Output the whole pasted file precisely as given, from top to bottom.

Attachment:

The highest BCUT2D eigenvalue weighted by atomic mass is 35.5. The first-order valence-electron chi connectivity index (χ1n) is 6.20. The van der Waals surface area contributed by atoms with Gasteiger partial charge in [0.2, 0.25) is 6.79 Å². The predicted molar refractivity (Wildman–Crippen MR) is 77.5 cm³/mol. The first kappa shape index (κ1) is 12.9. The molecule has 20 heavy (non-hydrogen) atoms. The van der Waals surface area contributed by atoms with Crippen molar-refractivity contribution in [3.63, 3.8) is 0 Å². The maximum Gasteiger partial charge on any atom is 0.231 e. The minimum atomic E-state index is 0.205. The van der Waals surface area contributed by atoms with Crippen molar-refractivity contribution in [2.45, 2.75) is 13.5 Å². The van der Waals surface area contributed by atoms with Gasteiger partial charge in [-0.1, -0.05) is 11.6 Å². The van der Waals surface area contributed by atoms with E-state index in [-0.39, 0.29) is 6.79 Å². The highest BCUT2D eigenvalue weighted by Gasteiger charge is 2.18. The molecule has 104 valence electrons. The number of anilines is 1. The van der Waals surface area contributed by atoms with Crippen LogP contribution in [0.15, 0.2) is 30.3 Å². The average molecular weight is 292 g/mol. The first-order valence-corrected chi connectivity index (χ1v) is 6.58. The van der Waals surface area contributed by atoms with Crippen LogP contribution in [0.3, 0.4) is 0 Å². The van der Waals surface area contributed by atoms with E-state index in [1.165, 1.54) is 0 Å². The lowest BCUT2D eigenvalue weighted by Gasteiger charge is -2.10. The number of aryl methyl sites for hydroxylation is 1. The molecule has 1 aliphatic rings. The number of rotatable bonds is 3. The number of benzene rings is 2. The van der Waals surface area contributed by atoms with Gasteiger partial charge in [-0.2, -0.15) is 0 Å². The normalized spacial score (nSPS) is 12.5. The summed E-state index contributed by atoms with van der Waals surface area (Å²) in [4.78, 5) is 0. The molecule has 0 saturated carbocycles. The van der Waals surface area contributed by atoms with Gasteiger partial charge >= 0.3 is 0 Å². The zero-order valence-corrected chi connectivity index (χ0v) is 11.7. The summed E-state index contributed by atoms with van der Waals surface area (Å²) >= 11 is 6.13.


The highest BCUT2D eigenvalue weighted by atomic mass is 35.5. The first-order valence-electron chi connectivity index (χ1n) is 6.20. The van der Waals surface area contributed by atoms with Gasteiger partial charge in [0.2, 0.25) is 6.79 Å². The predicted molar refractivity (Wildman–Crippen MR) is 77.5 cm³/mol. The first kappa shape index (κ1) is 12.9. The molecule has 20 heavy (non-hydrogen) atoms. The van der Waals surface area contributed by atoms with Crippen molar-refractivity contribution in [3.63, 3.8) is 0 Å². The maximum Gasteiger partial charge on any atom is 0.231 e. The minimum atomic E-state index is 0.205. The van der Waals surface area contributed by atoms with Crippen molar-refractivity contribution in [2.45, 2.75) is 13.5 Å². The van der Waals surface area contributed by atoms with Gasteiger partial charge in [-0.1, -0.05) is 11.6 Å². The van der Waals surface area contributed by atoms with E-state index in [-0.39, 0.29) is 6.79 Å². The highest BCUT2D eigenvalue weighted by Gasteiger charge is 2.18. The molecule has 104 valence electrons. The number of anilines is 1. The van der Waals surface area contributed by atoms with Crippen LogP contribution in [0.15, 0.2) is 30.3 Å². The average molecular weight is 292 g/mol. The first-order valence-corrected chi connectivity index (χ1v) is 6.58. The van der Waals surface area contributed by atoms with Crippen LogP contribution in [0.3, 0.4) is 0 Å². The van der Waals surface area contributed by atoms with E-state index in [1.165, 1.54) is 0 Å². The lowest BCUT2D eigenvalue weighted by Gasteiger charge is -2.10. The number of aryl methyl sites for hydroxylation is 1. The molecule has 1 aliphatic rings. The number of rotatable bonds is 3. The number of benzene rings is 2. The van der Waals surface area contributed by atoms with Gasteiger partial charge in [-0.2, -0.15) is 0 Å². The normalized spacial score (nSPS) is 12.5. The summed E-state index contributed by atoms with van der Waals surface area (Å²) in [4.78, 5) is 0. The molecule has 0 saturated carbocycles. The van der Waals surface area contributed by atoms with Gasteiger partial charge >= 0.3 is 0 Å². The zero-order valence-corrected chi connectivity index (χ0v) is 11.7. The summed E-state index contributed by atoms with van der Waals surface area (Å²) >= 11 is 6.13.